If I can find fault in "Scramble" its because it is too Anglo-centric. The British historical contribution to the period and events is very detailed. The French less so. The Portogeuse, Spanish, and Italian is almost absent or incidental. For example, British Imperial expeditions are described right down to the participating units (Guards Grenadiers, etc.); while French expeditionary missions described confuse Colonial Marines with Legion units.

Even though this is a military and diplomatic history, the economic aspect of the story is missing. The search for gold I can understand.
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39 of 41 people found the following review helpful By T. Graczewski VINE VOICE on January 3, 2007
Format: Paperback Verified Purchase
It would be an understatement to write that Thomas Pakenham embraced an ambitious project in crafting a comprehensive, single-volume history of the European colonization of Africa over the course of some four decades a century ago. Few authors could have succeeded after having bitten off so much. Fewer still could have made it accessible to the layman and an immensely enjoyable read at that. Pakenham is the rare talent able to pull off such a feat.

The story Pakenham tells involves countless actors, but at the center of the great conquest from beginning to end is the Belgian King Leopold, whose imperial actions, clothed in the righteous language of development and humanitarianism, did more than anyone else to spur on the exploration and exploitation of Africa. As Pakenham describes him, "Leopold was a Coburg millionaire, a constitutional monarch malgre lui, a throwback from the age of absolutism, with the brain of a Wall Street financier and the hide of an African rhinoceros." From his ostentatious palace at Laeken, Leopold kept a close eye on developments in the exploration of Africa and saw in it his great opportunity to make a fortune, all in the name of the "3 Cs": Christianity, Commerce, and Civilization.

The "3 Cs" served as the foundation for most European imperialist of the time - Henry Stanley, his rival Pierre Brazza, Sir George Goldie, Frederick Lugard and others. A twenty-first century cynic could argue that the European intervention in Africa was motivated by capitalist greed, pure and simple.
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34 of 37 people found the following review helpful By Tim Weber on May 11, 2001
Format: Paperback
Thomas Pakenham's sprawling story of the slicing up of a continent by European powers is fascinating, well-written, well worth your time. It's interesting that surprisingly little of the colonization of Africa between 1876 and 1912 came by direct military conquest. No, England, France and Germany (principally) sank their teeth into the continent mostly in less direct ways that were just as dismaying. "The Scramble for Africa" presents a panorama of villains and heroes, both white and black, but paints it with sufficient shades of gray. Much of what happens is despicable to us today, but Pakenham helps us understand the whys. The book is not perfect. For American eyes, Pakenham assumes too much knowledge of British history and its political system. There are a lot of names to keep track of, and there is an occasional lack of clarity as to what precisely is going on. Pakenham also has a curious habit of not always making clear who is being quoted. Still, this is a strong, well-written, fascinating account of a strange, exciting period in world history.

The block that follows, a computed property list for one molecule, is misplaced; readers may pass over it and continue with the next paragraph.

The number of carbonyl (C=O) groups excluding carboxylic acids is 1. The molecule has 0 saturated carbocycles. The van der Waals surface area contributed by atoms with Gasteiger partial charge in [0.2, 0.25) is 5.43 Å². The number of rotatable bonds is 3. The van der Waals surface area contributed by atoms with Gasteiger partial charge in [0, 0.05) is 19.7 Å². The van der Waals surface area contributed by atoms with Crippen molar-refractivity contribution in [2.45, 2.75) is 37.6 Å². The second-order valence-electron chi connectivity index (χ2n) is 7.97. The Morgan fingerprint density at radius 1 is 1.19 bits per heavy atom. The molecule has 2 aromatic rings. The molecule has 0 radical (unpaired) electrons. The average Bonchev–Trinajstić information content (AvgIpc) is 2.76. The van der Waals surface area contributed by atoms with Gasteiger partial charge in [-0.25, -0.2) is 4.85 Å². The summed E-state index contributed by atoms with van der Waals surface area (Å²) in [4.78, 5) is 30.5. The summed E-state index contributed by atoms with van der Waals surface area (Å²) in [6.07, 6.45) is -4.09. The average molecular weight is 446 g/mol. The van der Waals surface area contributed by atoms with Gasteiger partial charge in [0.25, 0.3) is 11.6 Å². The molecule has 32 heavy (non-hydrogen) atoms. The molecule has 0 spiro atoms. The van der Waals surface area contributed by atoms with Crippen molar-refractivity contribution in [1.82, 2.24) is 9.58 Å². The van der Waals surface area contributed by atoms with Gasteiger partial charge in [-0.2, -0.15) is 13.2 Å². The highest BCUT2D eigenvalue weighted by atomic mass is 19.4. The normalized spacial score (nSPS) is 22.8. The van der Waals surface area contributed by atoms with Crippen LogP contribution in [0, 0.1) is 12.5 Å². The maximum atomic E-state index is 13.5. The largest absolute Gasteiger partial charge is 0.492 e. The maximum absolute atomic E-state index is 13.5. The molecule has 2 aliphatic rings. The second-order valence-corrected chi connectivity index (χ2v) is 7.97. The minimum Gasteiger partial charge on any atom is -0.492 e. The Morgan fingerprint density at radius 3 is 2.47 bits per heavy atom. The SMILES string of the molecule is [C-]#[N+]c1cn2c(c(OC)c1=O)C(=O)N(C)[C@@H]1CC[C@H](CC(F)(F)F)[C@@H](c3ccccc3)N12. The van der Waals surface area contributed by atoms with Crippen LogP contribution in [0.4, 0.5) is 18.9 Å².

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32 of 36 people found the following review helpful By C,Richardson-Child on September 22, 2000
Format: Paperback
When I study an atlas and look at the borders of any European Country, I see few straight lines. When I turn to the page on Africa, there are many straight lines. The story behind these lines is one of greed, cruelty, heroism, misguided pride and sadness.
Thomas Pakenham has written more than a book. He has written a history lesson. I came away from this beginning to know and understand present day problems in Africa - by looking at the universal starting point for society's problems, history.
All the major players are here. France, Germany, Italy, Belgium, Holland, Arabia and last, but not least, my own country - Great Britain.
The colonial cake was originally fought over the Far East, The Americas, The Indian Subcontinent - until the European, a little late (1870), and, reluctantly at first, found the great prize of Africa.
Gold, Diamonds, Game, Land, Copper...
Then the scramble, the squabling, the division.
An adventure built on the heroics of early explorers ended up in tears.. on all sides. George Pakenham tells you how, in a sweeping, impartial account. He lets the reader decide.
I guarantee that if you read this book, your views on Africa will be changed for ever.